This morning the sun rose on Japan’s youngest post-war Prime Minister. At 52, Shinzo Abe, is the country’s first political leader since then not to have lived through the imperial defeat of 1945. An advocate of tighter ties with Washington and a bigger place for Japan in world affairs, he was elected by two thirds of parliament.
Abe takes over from the hugely popular Junichiro Koizumi who decided to step down after two terms in office. Koizumi backed Abe as his successor, an endorsement readily followed by MPs. Although Abe is new to politics, he can draw on family experience. His father was foreign minister, his grandfather and great uncle, prime minister. An avowed conservative, he is expected to name several right wingers in his first cabinet to be announced shortly.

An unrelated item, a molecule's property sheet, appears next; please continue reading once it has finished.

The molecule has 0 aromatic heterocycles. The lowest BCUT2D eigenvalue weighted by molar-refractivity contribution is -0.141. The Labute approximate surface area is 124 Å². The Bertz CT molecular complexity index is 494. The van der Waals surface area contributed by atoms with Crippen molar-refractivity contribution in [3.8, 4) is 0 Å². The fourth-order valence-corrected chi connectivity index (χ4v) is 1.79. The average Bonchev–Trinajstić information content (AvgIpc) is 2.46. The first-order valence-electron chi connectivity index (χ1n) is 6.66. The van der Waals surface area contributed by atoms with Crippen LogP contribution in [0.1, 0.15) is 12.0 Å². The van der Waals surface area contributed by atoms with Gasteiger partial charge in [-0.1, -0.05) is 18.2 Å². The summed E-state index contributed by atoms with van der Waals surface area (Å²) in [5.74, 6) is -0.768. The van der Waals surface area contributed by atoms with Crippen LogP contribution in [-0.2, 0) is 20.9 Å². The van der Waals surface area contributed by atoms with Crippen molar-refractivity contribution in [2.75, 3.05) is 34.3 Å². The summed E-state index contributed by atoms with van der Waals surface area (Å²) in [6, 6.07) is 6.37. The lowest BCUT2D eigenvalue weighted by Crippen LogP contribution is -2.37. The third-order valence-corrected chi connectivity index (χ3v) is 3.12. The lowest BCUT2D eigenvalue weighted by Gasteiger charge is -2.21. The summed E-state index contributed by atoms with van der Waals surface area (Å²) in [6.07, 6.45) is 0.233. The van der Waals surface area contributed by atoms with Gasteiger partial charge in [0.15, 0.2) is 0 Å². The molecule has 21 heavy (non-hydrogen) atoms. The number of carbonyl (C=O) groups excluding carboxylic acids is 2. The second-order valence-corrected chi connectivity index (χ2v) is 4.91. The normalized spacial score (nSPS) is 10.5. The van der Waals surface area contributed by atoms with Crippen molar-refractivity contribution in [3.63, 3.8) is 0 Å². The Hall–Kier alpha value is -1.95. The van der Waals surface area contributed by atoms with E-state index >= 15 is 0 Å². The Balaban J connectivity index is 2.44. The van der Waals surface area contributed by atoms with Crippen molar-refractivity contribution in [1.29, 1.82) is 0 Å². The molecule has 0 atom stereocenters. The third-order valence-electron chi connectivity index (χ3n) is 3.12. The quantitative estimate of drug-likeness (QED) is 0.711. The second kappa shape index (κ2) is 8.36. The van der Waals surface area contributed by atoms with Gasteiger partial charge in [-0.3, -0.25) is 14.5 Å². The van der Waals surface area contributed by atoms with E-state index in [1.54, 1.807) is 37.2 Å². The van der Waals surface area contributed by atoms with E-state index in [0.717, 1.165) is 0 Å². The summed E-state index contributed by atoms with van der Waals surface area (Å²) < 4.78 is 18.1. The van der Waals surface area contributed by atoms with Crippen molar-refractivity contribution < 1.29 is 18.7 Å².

He has already outlined his plans to bolster Japan’s position as a world player, and revise the constitution drawn up for the country by the US at the end of the Second World War The shake-up could even see Japan reinstating its right to go to war. Another key policy for the new PM is to seek a permanent seat on the United Nations Security Council. Abe’s election is being watched closely by China and South Korea, relations with whom were strained by Koizumi’s public visits to the Yasukuni war shrine which honours criminals as well as ordinary soldiers.